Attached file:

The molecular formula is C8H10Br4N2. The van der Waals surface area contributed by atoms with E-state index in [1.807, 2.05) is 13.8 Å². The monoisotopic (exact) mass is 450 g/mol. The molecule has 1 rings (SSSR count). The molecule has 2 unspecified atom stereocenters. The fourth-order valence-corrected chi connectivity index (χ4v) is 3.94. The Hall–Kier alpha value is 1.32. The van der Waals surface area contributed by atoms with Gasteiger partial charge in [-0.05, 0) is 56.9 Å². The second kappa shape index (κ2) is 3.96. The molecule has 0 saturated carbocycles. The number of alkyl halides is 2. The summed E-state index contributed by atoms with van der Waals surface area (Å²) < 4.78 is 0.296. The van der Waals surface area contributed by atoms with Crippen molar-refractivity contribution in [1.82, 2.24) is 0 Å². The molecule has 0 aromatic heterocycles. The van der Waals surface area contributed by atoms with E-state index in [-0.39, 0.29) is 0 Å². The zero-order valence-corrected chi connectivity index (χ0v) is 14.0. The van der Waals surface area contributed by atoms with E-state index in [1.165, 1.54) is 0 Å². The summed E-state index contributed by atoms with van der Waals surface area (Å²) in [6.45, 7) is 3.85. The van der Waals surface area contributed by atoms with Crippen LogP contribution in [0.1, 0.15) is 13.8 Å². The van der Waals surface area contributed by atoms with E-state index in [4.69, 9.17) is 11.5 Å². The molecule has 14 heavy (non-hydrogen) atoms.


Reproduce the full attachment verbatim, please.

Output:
The molecular formula is C8H10Br4N2. The van der Waals surface area contributed by atoms with E-state index in [1.807, 2.05) is 13.8 Å². The monoisotopic (exact) mass is 450 g/mol. The molecule has 1 rings (SSSR count). The molecule has 2 unspecified atom stereocenters. The fourth-order valence-corrected chi connectivity index (χ4v) is 3.94. The Hall–Kier alpha value is 1.32. The van der Waals surface area contributed by atoms with Gasteiger partial charge in [-0.05, 0) is 56.9 Å². The second kappa shape index (κ2) is 3.96. The molecule has 0 saturated carbocycles. The number of alkyl halides is 2. The summed E-state index contributed by atoms with van der Waals surface area (Å²) < 4.78 is 0.296. The van der Waals surface area contributed by atoms with Crippen molar-refractivity contribution in [1.82, 2.24) is 0 Å². The molecule has 0 aromatic heterocycles. The van der Waals surface area contributed by atoms with E-state index in [-0.39, 0.29) is 0 Å². The zero-order valence-corrected chi connectivity index (χ0v) is 14.0. The van der Waals surface area contributed by atoms with E-state index in [1.165, 1.54) is 0 Å². The summed E-state index contributed by atoms with van der Waals surface area (Å²) in [6.45, 7) is 3.85. The van der Waals surface area contributed by atoms with Crippen LogP contribution in [0.1, 0.15) is 13.8 Å². The van der Waals surface area contributed by atoms with E-state index in [4.69, 9.17) is 11.5 Å². The molecule has 14 heavy (non-hydrogen) atoms.